LAI is always interested in economists with Ph.D.s whose focus is on labor economics, human capital, or related fields. From time to time, we are interested in those with master’s degrees as well. Those with a master’s degree work with the senior economists and are encouraged to seek their Ph.D. at some future time.
Time spent at LAI is distributed between “billable hours” for case related work and individual research, if desired. We use economic theory and large publically available data sets to focus on the decisions individuals face regarding educational and occupational choices, labor force participation, non-market activities, such as household work, savings and expenditures and investment in health and leisure. Day-to-day work involves applying the principles and methods of human capital theory to issues related to the cases on which LAI has been retained. Our senior economists communicate continually with each other, either within an office, through telephone or via video conferencing.
When you start with LAI as a new Ph.D., you enter as a Senior Economist. The first year usually consists of working in a supportive capacity with one or more other seniors, as well as LAI’s research staff. You will participate in the discussion of the firm’s work on cases with the clients who retained us, primarily lawyers or claims professionals. Eventually, you will graduate to the role of lead expert. In that capacity, you will direct the work performed on your cases by other economists and researchers. Eventually, you will become the witness named on the cases and will testify in those that proceed to deposition or trial.
Independent research activities are supported and encouraged and graduate-trained researchers are employed to support our economists’ research. Our economists are encouraged to conduct research in any field of economics, with emphasis on labor, health, education and demographic economics. At LAI, it is possible to foster a research idea and see it through to completion in less time than is required even in the academic world. Further, you will be surrounded and supported by more labor economists than can be found at most major universities.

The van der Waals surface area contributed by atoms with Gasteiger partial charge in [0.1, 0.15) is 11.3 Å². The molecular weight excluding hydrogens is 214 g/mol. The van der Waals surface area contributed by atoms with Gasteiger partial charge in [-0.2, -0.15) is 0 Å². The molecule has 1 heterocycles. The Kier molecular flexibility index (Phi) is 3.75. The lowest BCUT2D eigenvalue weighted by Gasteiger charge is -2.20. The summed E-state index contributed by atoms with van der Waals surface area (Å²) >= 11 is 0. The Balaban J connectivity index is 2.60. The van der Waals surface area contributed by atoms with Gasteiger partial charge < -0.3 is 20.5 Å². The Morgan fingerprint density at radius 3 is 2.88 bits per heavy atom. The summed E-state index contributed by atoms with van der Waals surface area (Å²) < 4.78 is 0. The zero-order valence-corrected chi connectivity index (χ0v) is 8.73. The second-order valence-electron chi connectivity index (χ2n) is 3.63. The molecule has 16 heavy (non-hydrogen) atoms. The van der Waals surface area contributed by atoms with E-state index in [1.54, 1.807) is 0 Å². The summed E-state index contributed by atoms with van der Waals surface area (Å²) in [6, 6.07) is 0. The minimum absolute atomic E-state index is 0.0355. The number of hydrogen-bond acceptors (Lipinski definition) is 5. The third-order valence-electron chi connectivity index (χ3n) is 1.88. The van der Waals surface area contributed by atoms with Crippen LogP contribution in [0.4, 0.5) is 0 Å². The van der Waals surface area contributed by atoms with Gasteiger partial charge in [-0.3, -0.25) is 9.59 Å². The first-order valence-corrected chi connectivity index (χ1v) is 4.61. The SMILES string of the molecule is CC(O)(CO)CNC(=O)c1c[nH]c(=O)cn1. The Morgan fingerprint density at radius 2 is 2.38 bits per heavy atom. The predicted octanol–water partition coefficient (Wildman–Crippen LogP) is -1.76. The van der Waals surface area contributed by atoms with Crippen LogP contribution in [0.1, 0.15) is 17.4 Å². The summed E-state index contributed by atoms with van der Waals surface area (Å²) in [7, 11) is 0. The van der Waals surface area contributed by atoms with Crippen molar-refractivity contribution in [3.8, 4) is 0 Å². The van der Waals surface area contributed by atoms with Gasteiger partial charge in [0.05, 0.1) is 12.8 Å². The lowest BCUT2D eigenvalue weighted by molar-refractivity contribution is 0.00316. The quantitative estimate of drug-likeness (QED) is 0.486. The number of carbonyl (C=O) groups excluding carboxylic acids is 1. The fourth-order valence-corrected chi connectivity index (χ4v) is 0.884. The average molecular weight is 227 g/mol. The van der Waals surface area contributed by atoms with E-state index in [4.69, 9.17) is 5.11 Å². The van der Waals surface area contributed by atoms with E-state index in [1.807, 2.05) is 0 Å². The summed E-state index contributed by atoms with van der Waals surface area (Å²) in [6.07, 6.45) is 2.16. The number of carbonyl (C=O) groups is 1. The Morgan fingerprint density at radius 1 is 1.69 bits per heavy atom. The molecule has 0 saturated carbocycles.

While there is no formal requirement regarding billable time, as a business, budgets are developed based on expected billable time across all professionals. Expected billable time for a senior economist at LAI is significantly less than what is common in the consulting industry, leaving more time for research than is commonly associated with most academic positions. The result is that a significant portion of your time can be allotted to individual research. Said differently, your billable time likely will be less than the non-research time required in a typical academic position. Moreover, at LAI, billable time involves applying the principles and methods of human capital theory, while most non-research time in academics does not.
Economists are encouraged to participate actively in relevant economics associations (AEA, regional economic associations, SOLE, etc.). Participation and attendance in regional and national conferences is encouraged and supported by LAI. Often, the concepts and ideas discussed at these professional meetings are directly applicable to case work. Similarly, it is quite common for new articles appearing in economics journals to contain ideas that you will apply immediately to your cases.
Regarding other aspects of lifestyle at LAI, a normal business day is typical, and it is almost never necessary to think about work on the weekend or holidays. Official time off is quite flexible, and late arrivals and early departures are normal on an as-needed basis; LAI is quite a sane place to work. The environment is friendly and relaxed with an atmosphere composed of labor economists and researchers. At LAI you are not treated as an employee, but rather as a valued member of an important team. Your colleagues and clients are all highly educated. Finally, salaries and bonuses at LAI are above competitive rates.
The company currently maintains offices in Ridgefield, Connecticut, New York City and Dallas, Texas. At the present time, the Dallas office has the best opportunities for new economists. In the future, additional locations are anticipated in response to the company’s growth.
As a final note, LAI also has an education mission. That mission is to dispel the myths about economics so often seen in the courtroom. The education process occurs in every deposition, testimony, seminar and Continuing Legal Education course our economists offer throughout the country. You would be surprised to know that the economics you were taught in graduate school are not the methods typically used by “forensic economists” inside the courtroom. For instance, if you wanted to estimate an individual’s future earnings, you likely would use a standard Mincer equation. However, in the courtroom, the “forensic economists” we face almost universally multiply earnings by a set percent in each and every year. As a Ph.D. with a focus in labor economics, your training and education put you far beyond most other “economists” you will encounter in the courtroom.
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